How often did we as young kids go down the street kicking a can? “Kicking the can down the road” is a universally understood metaphor that has come to mean not dealing with the problem but putting a band-aid on it, knowing we will have to deal with something maybe even worse in the future.
While the US Congress is certainly an adept player at that game, I think the world champions at the present time have to be the political and economic leaders of Europe. Today we look at the extent of the problem and how it could affect every corner of the world, if not played to perfection. Everything must go mostly right or the recent credit crisis will look like a walk in the Jardin des Tuileries in Paris in April compared to what could ensue.
From the point of view of not wanting to so soon endure another banking and credit crisis, we must applaud the leaders of Europe. The PIIGS collectively owe over $2 trillion to European and US banks. German, French, British, Dutch, and Spanish banks are owed some $1.5 trillion of that by Portugal, Ireland, Spain, and Greece by the end of June, 2010. That figure is down some $400 billion so far this year, which means that the ECB is taking on that debt, helping banks push it off their balance sheets. For what it’s worth, the US holds, according to the Bank for International Settlements, about $353 billion, or 17%, of that debt, which is not an inconsequential number.
Robert Lenzner notes something very interesting about the latest BIS report, out this week:
“What’s curious, though, is that for the first time the BIS has broken out a new debt category termed ‘other exposures, which it defines as ‘other exposures consist of the positive market value of derivative contracts, guarantees extended and credit commitments.’ These ‘other exposures’ — quite clearly meant to be abstruse– amount to $668 billion of the $2 trillion in loans to the PIIGS.
“So, bank analysts everywhere; you now have to cope with evaluating derivative contracts that could expose lenders to losses on sovereign debt. Be on notice!”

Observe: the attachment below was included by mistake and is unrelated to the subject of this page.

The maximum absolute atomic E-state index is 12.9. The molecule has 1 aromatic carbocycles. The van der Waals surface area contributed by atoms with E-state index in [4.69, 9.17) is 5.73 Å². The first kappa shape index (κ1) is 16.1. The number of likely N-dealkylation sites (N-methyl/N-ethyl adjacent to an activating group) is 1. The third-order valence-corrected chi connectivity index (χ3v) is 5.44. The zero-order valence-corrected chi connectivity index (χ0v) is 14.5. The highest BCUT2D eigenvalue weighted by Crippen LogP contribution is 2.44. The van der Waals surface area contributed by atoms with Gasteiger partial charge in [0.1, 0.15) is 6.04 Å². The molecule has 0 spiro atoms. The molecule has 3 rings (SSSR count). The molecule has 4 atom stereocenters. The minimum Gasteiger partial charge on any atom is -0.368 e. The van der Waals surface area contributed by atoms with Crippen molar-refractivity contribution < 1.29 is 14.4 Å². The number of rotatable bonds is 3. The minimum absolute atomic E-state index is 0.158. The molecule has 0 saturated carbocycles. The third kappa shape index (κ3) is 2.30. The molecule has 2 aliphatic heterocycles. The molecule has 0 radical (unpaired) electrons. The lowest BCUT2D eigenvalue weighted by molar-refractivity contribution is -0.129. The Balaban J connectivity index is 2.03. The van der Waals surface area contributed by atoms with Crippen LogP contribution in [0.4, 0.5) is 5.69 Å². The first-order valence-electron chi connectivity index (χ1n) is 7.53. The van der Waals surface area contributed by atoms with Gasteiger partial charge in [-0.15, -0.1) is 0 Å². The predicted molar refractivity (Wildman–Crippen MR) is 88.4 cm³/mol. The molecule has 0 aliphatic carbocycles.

What did I write just last week? That it is derivative exposure to European banks that is a very major concern for the world and the US in particular. It is not just a European problem. I predicted in 2006 that the subprime problem would show up in Europe and Asia. This time around, European banks present a similar if not greater risk to the US.
A collapse of a major European bank could trigger all sorts of counterparty mayhem in the US banking system, at least among our major investment banks. And then people would want to know which bank was next. This is yet another reason why the recent financial-system reform was not real reform. We still have investment banks committing bank capital to derivatives trading overseen by regulators who don’t really understand the risk. Who knew that AIG was a counterparty risk until it was? Lehman was solid only a month before until it evaporated. On paper, I am sure that every one of our banks is solid – good as gold – because they have their risks balanced with counterparties all over the globe and they have their models to show why you should go back to sleep.
And that is why I applaud the ECB for stepping in and taking some risk off the table. We do not know how close we came to another debacle. Does anyone really think Jean-Claude Trichet willingly said, “Give me your tired, your poor, your soon-to-default sovereign debt?” Right up until he relented he was saying “Non! Non!” He did it because he walked to the edge of the abyss and looked over. It was a long way down. Bailing out European banks at the bottom would have cost more than what he has spent so far. It was, I am sure, a very difficult calculation.
I remember writing a letter not so long ago, quoting Trichet on that very topic. He was vehemently opposed to any ECB involvement in something that looked like a bailout. And then he wasn’t. I do hope he writes a very candid memoir. It will be interesting reading. The reality is that there was nowhere else to turn. There were no mechanisms in the Maastricht Treaty for dealing with this situation. What I wrote the following week (or thereabouts) still stands. This was and is a bailout for European banks in order to avoid a banking crisis. Many European banks, large and small, have bought massive sums on huge leverage of sovereign debt, on the theory that sovereign debt does not default. Some banks are leveraged 40 to 1!
The ECB is now earnestly continuing to kick the can down the road, buying ever more debt off the books of banks, buying time for the banks to acquire enough capital, either through raising new money or making profits or reducing their private loan portfolios, to be able to deal with what will be inevitable write-downs. It they can kick the can long enough and far enough they might be able to pull it off.
There is historical precedent. In the late ’70s and early ’80s, US banks figured out that if you bought bonds from South American countries at high rates of interest and applied a little leverage, you could practically mint money. And everyone knew that sovereign countries would not default. That is, until they did.